Fur­ther­more, the na­tional com­pe­tency to ne­go­ti­ate and man­age coali­tion gov­ern­ments must be de­vel­oped be­fore, and not after, the elec­tion.

It is vi­tal to im­ple­ment the re­cently adopted New Zealand re­forms about how coali­tion gov­ern­ments are sup­posed to work. At the very least, the set of re­forms deal­ing with ne­go­ti­at­ing and de-politi­cis­ing the pub­lic ser­vice must be im­ple­mented.

In his BDlive col­umn on 25 Septem­ber , (for­mer South African Re­serve Bank gov­er­nor) Tito Mboweni opines that given deep poverty and a small econ­omy, the loss of power (and by con­trast the thirst for power) drive “even the best of men and women to go ab­so­lutely berserk”.

If he is right, the be­hav­iour he de­scribes must cre­ate a vi­cious cy­cle and not the vir­tu­ous cy­cle im­plied in the work pro­gramme re­ferred to above.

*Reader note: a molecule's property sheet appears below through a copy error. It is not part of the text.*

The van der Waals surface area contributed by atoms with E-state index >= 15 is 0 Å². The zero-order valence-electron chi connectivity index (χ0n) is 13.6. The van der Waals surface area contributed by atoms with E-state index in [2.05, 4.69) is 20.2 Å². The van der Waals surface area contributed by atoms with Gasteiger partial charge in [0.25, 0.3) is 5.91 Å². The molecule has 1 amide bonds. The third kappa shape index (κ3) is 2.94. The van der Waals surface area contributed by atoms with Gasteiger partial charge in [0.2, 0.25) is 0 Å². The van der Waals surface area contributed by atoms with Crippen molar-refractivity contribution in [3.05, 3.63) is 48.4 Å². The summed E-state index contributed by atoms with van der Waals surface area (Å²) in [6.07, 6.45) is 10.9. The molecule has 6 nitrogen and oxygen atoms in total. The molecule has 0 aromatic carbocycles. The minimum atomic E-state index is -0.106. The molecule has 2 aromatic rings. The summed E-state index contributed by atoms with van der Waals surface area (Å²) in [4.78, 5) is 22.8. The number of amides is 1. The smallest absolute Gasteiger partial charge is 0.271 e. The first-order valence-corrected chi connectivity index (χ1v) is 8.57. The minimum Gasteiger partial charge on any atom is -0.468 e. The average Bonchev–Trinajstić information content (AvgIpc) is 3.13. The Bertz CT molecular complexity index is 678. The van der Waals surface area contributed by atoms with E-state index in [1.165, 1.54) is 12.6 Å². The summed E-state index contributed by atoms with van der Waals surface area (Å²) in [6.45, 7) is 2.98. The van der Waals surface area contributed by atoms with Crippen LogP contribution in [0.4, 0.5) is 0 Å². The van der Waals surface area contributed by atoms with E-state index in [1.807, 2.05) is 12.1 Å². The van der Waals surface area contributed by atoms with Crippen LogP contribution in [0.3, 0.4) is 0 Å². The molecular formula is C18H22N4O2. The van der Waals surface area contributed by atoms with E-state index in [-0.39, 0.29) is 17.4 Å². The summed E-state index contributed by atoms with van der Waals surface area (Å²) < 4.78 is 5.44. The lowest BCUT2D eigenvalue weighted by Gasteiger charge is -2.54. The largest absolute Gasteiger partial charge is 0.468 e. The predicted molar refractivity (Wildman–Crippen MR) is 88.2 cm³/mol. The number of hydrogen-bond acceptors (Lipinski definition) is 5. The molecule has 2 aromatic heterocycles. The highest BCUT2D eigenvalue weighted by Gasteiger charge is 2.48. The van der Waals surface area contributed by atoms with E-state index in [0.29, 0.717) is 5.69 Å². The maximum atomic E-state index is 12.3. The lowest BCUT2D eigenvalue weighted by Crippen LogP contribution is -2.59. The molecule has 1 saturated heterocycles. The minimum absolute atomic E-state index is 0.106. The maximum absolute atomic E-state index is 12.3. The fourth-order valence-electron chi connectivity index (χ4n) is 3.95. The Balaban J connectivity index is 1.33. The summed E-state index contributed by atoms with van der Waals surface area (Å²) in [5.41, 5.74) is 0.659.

Those who seek po­lit­i­cal power do so to en­rich them­selves and, if they get in, they will not have the time to en­rich the na­tional econ­omy, which in turn will en­sure that those who seek power do so to en­rich them­selves.

Is a poor coun­try by def­i­ni­tion doomed to have weak, di­vi­sive and self-in­ter­ested po­lit­i­cal lead­er­ship and to fragility and civil con­flict? Yes and no.

Rwanda and Ethiopia are the most re­cent ex­am­ples of how coun­tries pull them­selves from the brink and chart a new vi­sion of pros­per­ity built on the rule of law and hu­man rights.

But th­ese same ex­am­ples show that this re­quires new lead­ers who embrace that new vi­sion and des­tiny.

For its part, SADC needs to cre­ate the space for that new think­ing to take root. Leav­ing Le­sotho in shack­les and to the mer­cies of the old ways of en­ti­tle­ment, of vi­sion­free lead­er­ship and of state pa­tron­age will lead to last­ing con­flict.

A last­ing set­tle­ment should bring out pa­tri­otic lead­ers com­mit­ted to the trans­for­ma­tion of Le­sotho and this should be the sin­gle­minded ob­jec­tive of re­gional fa­cil­i­ta­tion in Le­sotho.

That said, no out­side me­di­a­tion will suc­ceed with­out a change of hearts by the present pro­tag­o­nists and by the vot­ers.

The lat­ter must elect par­ties that embrace trans­for­ma­tion and re­form and that recog­nise the er­rors of the past.

Ma­joro is Min­is­ter of De­vel­op­ment Plan­ning